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Wet behind the ears: catch a wave while bodyboarding, and you're sitting on top of the world.

Are you "body-bored" with swimming laps? Bodyboards let you get your summer exercise in the surf, the lake, the river and even swimming pools. Bright and lightweightbodyboards--a.k.a. Boggie boards, spongeboards or bellyboards--are making a big splash just about anywhere you can swim.

Bodyboarding is similar to surfing, but uses a short buoyant, flexible foam board about 40 inches long and 22 inches wide. The rider lies prone with the board under his stomach and with the aid of swim fins and some kind of a wave, propels through the water. Riding waves at the shoreline or behind a boat is a relatively safe thrill for anyone who has an average swimming ability.

The origin of bodyboarding dates back to 15th century Polynesians who were believed to have used short, flat pieces of wood to ride waves. In 1971, surfer-entrepreneur Tom Morey left the surfing industry in California, moved to Hawaii and began the 20th century bodyboard comeback. He put together strips of polyethylene, shaped them and designed the first modern bodyboard. The idea caught on and now "Morey Boogies" remain one of the top sellers in the industry. Morey's backyard enterprise has blossomed into a multi-national sport with at least 20 equipment manufacturers and an international circuit of riding competitions.

Riding waves on a bodyboard is akin to riding a surfboard, except the bodyboarder lies on the board. Kicking with swim fins and shifting body weight and positions to direct your path on the face of a wave provides head-to-toe exercise. Some advanced bodyboarders even kneel and stand on the boards while riding waves.

Bodyboarding is safer and easier to learn than surfing. Almost like rubber, the bodyboard is not as likely to cause serious injury if it hits you or someone else. It is also easier to control than a full-size surfboard. Wrist leashes attach the rider's hand to the board to keep from losing the board, making retrieval easy when a rider "wipes out" (falls off).

Like any water sport, good swimming ability and knowledge of water survival is a must for beginners before attempting the first bodyboard ride. If there's no ocean nearby, beginning boarders can ride small waves on the banks of a river. Another surf alternative is riding the wake behind a boat with a tow rope. Hearty souls in regions lacking summer climate as well as surf must brave colder waters wearing wetsuits to keep warm. Even a swimming or wave pool can provide enjoyable exercise using a bodyboard. Kicking your legs while doing laps across the pool tightens abdominals and tones legs and buns.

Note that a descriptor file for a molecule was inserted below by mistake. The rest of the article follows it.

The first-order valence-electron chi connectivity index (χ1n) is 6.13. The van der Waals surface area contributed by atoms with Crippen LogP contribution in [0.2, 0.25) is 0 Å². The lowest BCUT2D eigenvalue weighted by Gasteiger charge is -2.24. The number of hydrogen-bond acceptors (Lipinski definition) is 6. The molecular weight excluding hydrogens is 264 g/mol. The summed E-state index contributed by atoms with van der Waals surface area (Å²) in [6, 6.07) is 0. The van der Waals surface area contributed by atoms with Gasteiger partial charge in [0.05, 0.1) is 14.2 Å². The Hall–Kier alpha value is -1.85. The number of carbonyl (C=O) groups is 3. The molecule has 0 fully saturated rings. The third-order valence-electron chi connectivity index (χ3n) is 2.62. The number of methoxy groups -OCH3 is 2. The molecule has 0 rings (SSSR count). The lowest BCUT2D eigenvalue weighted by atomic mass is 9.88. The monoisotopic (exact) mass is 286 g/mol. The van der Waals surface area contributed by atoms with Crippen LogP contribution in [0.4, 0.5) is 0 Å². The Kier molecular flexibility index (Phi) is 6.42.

Purchasing a bodyboard can cost $15 to $20 for a used board and up to $200 for a pro model. When getting your feet wet on your first bodyboard, remember some simple rules:

* Make sure you are a good swimmer; don't rely on the board to save you.

* Bodyboard with a friend, not alone.

* Don't go too far from shore, and know your limits.

* If you're at the beach, always ask the lifeguard or locals about the water conditions and safest places to ride before you enter the water.

The ultimate challenge for bodyboarders (like surfers) is to experience the thrill of riding a wave. The giant powerful waves of Hawaii's beaches provide some of the best bodyboarding conditions in the world. The riders who take on large waves, over four feet, should have years of experience behind them. Don't consider riding waves like this while still learning the sport unless you are an exceptional water sports athlete. You don't have to "ride the wild surf" to introduce bodyboarding to your summer exercise activities. Swimming pools, lakes and most any shoreline can provide an adequate place for fun and fitness on a bodyboard.

In other words, catch a wave and go for it!
COPYRIGHT 1992 Aerobics and Fitness Association of America
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Copyright 1992 Gale, Cengage Learning. All rights reserved.

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Author:Romerhaus, Bill
Publication:American Fitness
Date:May 1, 1992
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